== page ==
IT’S pretty much official: Conchita Wurst is the Queen of Austria, if not the reigning monarch of the European continent.
Sure, those titles either do not exist anymore or haven’t ever, but with the deafening reception that greets Conchita wherever she goes, surely something can be whipped up soon.
The world’s most recognisable bearded lady has been run off her high-heeled feet over the past few weeks and months rehearsing for and performing at several Eurovision events. On top of that, she has also been promoting her first post-Eurovision album (which has already gone platinum in Austria) and autobiographical book that has seen her travel the globe, even to Australia.
“I had a fabulous time in Australia, I really enjoyed being there,” Conchita told the Star Observer in a joint interview with Brisbane radio 4ZZZ.
“Although I have to say on the one hand I really did feel Australia I guess standing in front of the Opera House. But on the other hand my schedule was so tight, which I was very thankful for, I didn’t really get to see much.”
The Logies may inspire a collective groan from some in Australia, but the local TV industry’s night of nights dazzled Conchita.
“I had absolutely no clue what they were before, but they were just as fabulous as the Golden Globes, to be honest,” she said.
“With Ricky Martin being there I got to have a little chat with him, that was beautiful. I will definitely come back.”
Almost as recognisable as her iconic (and impressive) facial hair is Conchita’s catch-cry “unstoppable” — a phrase that has been coined by her fans and followers, The Unstoppables. Just what does the term mean to Conchita, though?
“I think for me it’s simply a decision to be true to yourself, to accept your flaws, accept your qualities and celebrate yourself,” she said.
“I made this decision years ago to really listen to my heart and do the things that I think are right, you know with those simple rules you have to follow: don’t hurt anybody and be respectful.
“This is what makes me feel unstoppable sometimes. Sometimes I do feel stoppable though in traffic.”
Nonetheless, she said she was genuinely honoured to have legions of fans of all ages and backgrounds across the globe — especially as many have named her Queen of Austria.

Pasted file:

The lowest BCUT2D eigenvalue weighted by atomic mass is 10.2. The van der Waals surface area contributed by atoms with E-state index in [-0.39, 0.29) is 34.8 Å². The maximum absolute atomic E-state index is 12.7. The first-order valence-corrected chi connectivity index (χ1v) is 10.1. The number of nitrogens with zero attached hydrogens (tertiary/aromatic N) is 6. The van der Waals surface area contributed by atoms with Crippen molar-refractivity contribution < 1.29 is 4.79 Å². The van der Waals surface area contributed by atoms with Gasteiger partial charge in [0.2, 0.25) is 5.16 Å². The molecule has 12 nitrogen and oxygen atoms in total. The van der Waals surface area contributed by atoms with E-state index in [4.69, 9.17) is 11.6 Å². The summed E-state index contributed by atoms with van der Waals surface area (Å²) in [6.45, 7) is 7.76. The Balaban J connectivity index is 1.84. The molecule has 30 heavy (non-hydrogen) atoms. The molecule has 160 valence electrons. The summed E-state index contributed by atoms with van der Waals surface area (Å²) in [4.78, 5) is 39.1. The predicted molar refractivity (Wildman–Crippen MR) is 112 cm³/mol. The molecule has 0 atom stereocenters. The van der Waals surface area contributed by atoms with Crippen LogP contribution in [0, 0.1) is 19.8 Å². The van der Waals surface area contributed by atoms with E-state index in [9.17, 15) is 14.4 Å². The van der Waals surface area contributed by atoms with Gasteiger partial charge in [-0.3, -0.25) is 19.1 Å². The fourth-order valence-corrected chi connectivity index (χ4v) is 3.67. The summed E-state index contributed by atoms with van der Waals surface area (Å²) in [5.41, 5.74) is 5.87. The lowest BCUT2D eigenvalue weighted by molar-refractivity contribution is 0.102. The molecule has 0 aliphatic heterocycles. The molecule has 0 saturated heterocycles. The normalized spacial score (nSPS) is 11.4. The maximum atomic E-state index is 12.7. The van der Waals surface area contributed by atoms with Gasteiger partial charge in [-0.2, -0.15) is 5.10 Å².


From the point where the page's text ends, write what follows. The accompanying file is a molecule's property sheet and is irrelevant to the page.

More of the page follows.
“I didn’t expect that especially since the range of my fans is so wide,” she said.
“I truly have some very young people loving what I do but I also have grown up [fans].
“It’s just so beautiful to see that. I think there’s a piece of Conchita for everyone: some enjoy my music, some of them enjoy my speeches, some like me on the runway and all that stuff. So it’s really beautiful that they appreciate my being so colourful.”
Despite having a stage presence that seems to exert confidence, humility comes as naturally to Conchita as the hair that grows on her perfect cheekbones.
Her book that shares the same name as her album, Conchita, is largely her coming story, but the singer doesn’t believe her story is any more important or significant than anyone else’s.
“To me it’s quite boring because I already know the ending,” she said.
“It’s not a terribly special coming out story because everyone in the LGBTI community has their own coming out moments. It’s just basically my story.
“I took some time off to put my album together because I’m not writing by myself and once I received the demo version, I had to work very long and very hard stripping it out of my heart. I’m very proud of it and I’m listening to it all the time.”
For inspirations that have guided Conchita throughout her career and influenced the sound of her latest album, another former Eurovision contestant tops the list. However, someone that a young Tom Neuwirth (Conchita’s alter ego) was listening to at a very early age also played a part in shaping her sound and style.
“Obviously I love Celine Dion, I do adore her so much,” she said.
“I grew up listening to Shirley Bassey and you can imagine it wasn’t the coolest thing to do being a seven year-old, I didn’t even know what I got my inspiration from her and I say that very respectfully that they are my true divas.”
Conchita added that her “bearded” look was something that came about naturally well before her appearance on Eurovision 2014.
“I started doing drag when I was 14 and in 2010 I started hosting a burlesque show and I did that every week, and so for me that was quite a comfortable feeling not shaving but being in drag also,” she said.
“That just grew in a natural way.”
Scheduling conflicts as well as the production of her album prevented Conchita from making a visit to Australia during this year’s Sydney Gay and Lesbian Mardi Gras festival. However, a trip down under may be on the cards next March.
“Well, what would be happening [in Sydney then]?” she answered coyly.
“We haven’t really set a date to come back but I am pretty sure I might come a little earlier than that, actually.”